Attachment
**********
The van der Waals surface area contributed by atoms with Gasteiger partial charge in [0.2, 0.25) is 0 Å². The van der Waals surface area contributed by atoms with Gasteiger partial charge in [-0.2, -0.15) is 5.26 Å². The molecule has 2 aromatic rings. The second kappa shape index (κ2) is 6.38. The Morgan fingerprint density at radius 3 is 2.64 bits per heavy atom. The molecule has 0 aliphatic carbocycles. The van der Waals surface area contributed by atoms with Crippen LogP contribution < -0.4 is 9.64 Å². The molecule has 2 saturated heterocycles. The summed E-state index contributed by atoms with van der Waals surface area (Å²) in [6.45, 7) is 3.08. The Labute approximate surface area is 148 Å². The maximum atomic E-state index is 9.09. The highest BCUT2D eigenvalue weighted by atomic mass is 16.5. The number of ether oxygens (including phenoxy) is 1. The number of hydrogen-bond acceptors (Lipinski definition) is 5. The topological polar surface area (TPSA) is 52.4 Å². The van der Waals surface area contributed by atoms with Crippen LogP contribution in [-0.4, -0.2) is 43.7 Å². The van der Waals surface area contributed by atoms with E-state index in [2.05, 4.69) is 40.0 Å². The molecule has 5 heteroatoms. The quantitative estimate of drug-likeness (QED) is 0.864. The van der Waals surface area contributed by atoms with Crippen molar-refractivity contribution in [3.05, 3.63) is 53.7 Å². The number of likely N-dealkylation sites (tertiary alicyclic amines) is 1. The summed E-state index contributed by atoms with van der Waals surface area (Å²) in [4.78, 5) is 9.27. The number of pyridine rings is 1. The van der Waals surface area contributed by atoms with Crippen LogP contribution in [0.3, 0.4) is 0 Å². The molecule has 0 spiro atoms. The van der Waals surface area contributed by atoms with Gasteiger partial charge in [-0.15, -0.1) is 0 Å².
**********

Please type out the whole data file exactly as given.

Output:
The van der Waals surface area contributed by atoms with Gasteiger partial charge in [0.2, 0.25) is 0 Å². The van der Waals surface area contributed by atoms with Gasteiger partial charge in [-0.2, -0.15) is 5.26 Å². The molecule has 2 aromatic rings. The second kappa shape index (κ2) is 6.38. The Morgan fingerprint density at radius 3 is 2.64 bits per heavy atom. The molecule has 0 aliphatic carbocycles. The van der Waals surface area contributed by atoms with Crippen LogP contribution < -0.4 is 9.64 Å². The molecule has 2 saturated heterocycles. The summed E-state index contributed by atoms with van der Waals surface area (Å²) in [6.45, 7) is 3.08. The Labute approximate surface area is 148 Å². The maximum atomic E-state index is 9.09. The highest BCUT2D eigenvalue weighted by atomic mass is 16.5. The number of ether oxygens (including phenoxy) is 1. The number of hydrogen-bond acceptors (Lipinski definition) is 5. The topological polar surface area (TPSA) is 52.4 Å². The van der Waals surface area contributed by atoms with Crippen LogP contribution in [-0.4, -0.2) is 43.7 Å². The van der Waals surface area contributed by atoms with E-state index in [2.05, 4.69) is 40.0 Å². The molecule has 5 heteroatoms. The quantitative estimate of drug-likeness (QED) is 0.864. The van der Waals surface area contributed by atoms with Crippen molar-refractivity contribution in [3.05, 3.63) is 53.7 Å². The number of likely N-dealkylation sites (tertiary alicyclic amines) is 1. The summed E-state index contributed by atoms with van der Waals surface area (Å²) in [4.78, 5) is 9.27. The number of pyridine rings is 1. The van der Waals surface area contributed by atoms with Crippen LogP contribution in [0.3, 0.4) is 0 Å². The molecule has 0 spiro atoms. The van der Waals surface area contributed by atoms with Gasteiger partial charge in [-0.15, -0.1) is 0 Å².